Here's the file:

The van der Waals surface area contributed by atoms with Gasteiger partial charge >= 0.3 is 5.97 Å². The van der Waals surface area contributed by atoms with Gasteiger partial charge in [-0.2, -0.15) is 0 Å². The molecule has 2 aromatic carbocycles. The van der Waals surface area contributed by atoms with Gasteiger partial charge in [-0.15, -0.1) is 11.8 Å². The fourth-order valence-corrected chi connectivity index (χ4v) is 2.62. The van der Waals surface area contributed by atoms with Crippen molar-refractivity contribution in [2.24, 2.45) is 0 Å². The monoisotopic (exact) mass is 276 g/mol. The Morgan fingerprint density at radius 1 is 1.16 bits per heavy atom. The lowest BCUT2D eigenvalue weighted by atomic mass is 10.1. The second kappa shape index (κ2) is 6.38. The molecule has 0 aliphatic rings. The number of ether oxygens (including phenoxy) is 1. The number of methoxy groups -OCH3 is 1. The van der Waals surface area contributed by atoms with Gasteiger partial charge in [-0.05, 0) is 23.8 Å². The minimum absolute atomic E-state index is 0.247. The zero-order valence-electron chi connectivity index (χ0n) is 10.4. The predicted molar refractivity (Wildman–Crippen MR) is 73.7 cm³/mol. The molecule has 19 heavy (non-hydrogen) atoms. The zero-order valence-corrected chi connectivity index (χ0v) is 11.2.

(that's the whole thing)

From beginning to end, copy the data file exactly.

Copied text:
The van der Waals surface area contributed by atoms with Gasteiger partial charge >= 0.3 is 5.97 Å². The van der Waals surface area contributed by atoms with Gasteiger partial charge in [-0.2, -0.15) is 0 Å². The molecule has 2 aromatic carbocycles. The van der Waals surface area contributed by atoms with Gasteiger partial charge in [-0.15, -0.1) is 11.8 Å². The fourth-order valence-corrected chi connectivity index (χ4v) is 2.62. The van der Waals surface area contributed by atoms with Crippen molar-refractivity contribution in [2.24, 2.45) is 0 Å². The monoisotopic (exact) mass is 276 g/mol. The Morgan fingerprint density at radius 1 is 1.16 bits per heavy atom. The lowest BCUT2D eigenvalue weighted by atomic mass is 10.1. The second kappa shape index (κ2) is 6.38. The molecule has 0 aliphatic rings. The number of ether oxygens (including phenoxy) is 1. The number of methoxy groups -OCH3 is 1. The van der Waals surface area contributed by atoms with Gasteiger partial charge in [-0.05, 0) is 23.8 Å². The minimum absolute atomic E-state index is 0.247. The zero-order valence-electron chi connectivity index (χ0n) is 10.4. The predicted molar refractivity (Wildman–Crippen MR) is 73.7 cm³/mol. The molecule has 19 heavy (non-hydrogen) atoms. The zero-order valence-corrected chi connectivity index (χ0v) is 11.2.